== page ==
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The Microbiome in Posttraumatic Stress Disorder and Trauma-Exposed Controls: An Exploratory Study

Discussion in 'Other health news and research' started by Andy, Oct 28, 2017.

  1. Andy

    Andy Committee Member

    Hampshire, UK
    Paywalled at http://journals.lww.com/psychosomat...iome_in_Posttraumatic_Stress_Disorder.14.aspx

    Article on paper - https://www.sciencedaily.com/releases/2017/10/171025103140.htm
  2. Trish

    Trish Moderator Staff Member

    As we know, correlation does not imply causation. Does trauma cause stress that leads to upset in gut flora, or does imbalance in gut flora predispose to suffering PTSD following trauma? Or is some other factor influencing both.

    Or is it such weak evidence that it could be chance variation. p = 0.035, PTSD sample size 18, 12 control. Several different associations tested, only one was significant at 5%level.

    We are none the wiser.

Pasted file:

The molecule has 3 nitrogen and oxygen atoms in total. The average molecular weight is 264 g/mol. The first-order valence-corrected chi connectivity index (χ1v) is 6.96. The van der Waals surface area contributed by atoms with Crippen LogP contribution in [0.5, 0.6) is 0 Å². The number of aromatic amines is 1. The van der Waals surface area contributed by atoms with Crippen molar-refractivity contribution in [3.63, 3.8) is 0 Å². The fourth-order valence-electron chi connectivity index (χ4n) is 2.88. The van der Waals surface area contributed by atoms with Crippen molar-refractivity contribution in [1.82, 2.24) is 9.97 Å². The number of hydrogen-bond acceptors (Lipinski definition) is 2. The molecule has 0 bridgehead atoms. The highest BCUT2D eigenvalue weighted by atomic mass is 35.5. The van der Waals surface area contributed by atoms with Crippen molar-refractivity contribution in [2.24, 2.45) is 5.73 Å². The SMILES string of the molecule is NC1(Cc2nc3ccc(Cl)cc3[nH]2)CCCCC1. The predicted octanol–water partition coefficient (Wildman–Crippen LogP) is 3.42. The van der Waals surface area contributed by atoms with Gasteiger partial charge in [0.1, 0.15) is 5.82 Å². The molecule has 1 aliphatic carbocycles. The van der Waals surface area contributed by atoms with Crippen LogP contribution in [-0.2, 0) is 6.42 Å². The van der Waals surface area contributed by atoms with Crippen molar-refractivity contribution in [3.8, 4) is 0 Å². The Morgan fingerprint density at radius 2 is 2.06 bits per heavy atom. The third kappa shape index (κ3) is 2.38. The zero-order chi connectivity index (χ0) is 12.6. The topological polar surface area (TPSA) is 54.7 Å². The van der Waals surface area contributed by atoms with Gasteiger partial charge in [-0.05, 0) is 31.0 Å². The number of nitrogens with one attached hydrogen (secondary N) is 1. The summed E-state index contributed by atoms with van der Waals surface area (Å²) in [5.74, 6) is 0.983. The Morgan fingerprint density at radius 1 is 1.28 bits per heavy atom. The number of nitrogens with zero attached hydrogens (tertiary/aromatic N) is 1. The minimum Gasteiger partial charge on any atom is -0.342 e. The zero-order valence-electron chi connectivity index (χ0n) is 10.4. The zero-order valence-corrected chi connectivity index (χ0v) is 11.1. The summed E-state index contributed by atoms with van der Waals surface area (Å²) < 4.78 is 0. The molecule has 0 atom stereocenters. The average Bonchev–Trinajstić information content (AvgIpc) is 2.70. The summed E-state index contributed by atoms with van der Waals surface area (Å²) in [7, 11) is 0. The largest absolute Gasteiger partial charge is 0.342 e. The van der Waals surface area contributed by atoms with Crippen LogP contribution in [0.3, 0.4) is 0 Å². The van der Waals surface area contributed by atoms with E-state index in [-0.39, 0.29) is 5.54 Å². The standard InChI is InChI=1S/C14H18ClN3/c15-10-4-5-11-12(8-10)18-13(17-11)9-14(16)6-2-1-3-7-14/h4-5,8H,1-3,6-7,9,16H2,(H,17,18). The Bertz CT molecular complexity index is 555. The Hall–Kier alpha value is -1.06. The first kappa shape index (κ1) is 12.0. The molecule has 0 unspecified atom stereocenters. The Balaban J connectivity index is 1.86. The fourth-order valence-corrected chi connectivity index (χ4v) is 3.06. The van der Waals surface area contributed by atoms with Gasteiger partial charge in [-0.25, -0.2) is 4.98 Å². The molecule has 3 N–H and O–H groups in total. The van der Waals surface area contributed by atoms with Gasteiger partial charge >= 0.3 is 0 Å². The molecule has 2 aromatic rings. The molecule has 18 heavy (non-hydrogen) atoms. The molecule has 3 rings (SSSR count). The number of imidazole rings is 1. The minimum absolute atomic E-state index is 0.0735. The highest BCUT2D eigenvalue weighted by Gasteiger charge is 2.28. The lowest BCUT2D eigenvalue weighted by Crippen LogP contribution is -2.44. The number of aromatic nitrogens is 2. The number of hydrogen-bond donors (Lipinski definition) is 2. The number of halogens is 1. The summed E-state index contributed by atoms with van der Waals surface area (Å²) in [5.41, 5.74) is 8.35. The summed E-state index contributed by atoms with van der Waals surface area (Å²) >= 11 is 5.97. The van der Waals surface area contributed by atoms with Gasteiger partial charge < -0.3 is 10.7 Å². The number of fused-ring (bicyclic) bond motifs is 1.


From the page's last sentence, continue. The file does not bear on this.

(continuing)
3. JCB

    JCB Senior Member (Voting Rights)

    random forest analysis? WTF? Is this some form of p-hacking or is there something more to it?
  4. Woolie

    Woolie Senior Member

    full text at scihub: https://sci-hub.cc/10.1097/PSY.0000000000000512

    Let me share with you the author list for this study:
    That lightbulb sure must have been tough to change, eh?

    The primary result is that there were no significant differences between groups in microbiome diversity, contrary to their predictions.

    The forest thing they did (Variable Selection using Random Forests), trawls through a large dataset to find variables that reliably distinguish your two groups. If you have a large enough set of variables, you are pretty much guaranteed to find something with this approach. So you can't really conclude anything from it. All you can use it for is to generate a hypothesis to test on your next set of participants. They also tried to do various confirmatory analysis of the variables after they had dug them out, but they've used correlation, which doesn't seem to me to be the right approach when you have two groups that are strictly delineated.

    Still, at least they were honest about their predictions not being confirmed. They could have done what a lot of their colleagues done, and re-written the intro to make their predictions fit with the findings.
    JCB, Trish, Luther Blissett and 3 others like this.
  5. Adrian

    Adrian Administrator Staff Member

    Random forest techniques are quite a popular classification technique in machine learning.
    Woolie, JCB, Andy and 1 other person like this.

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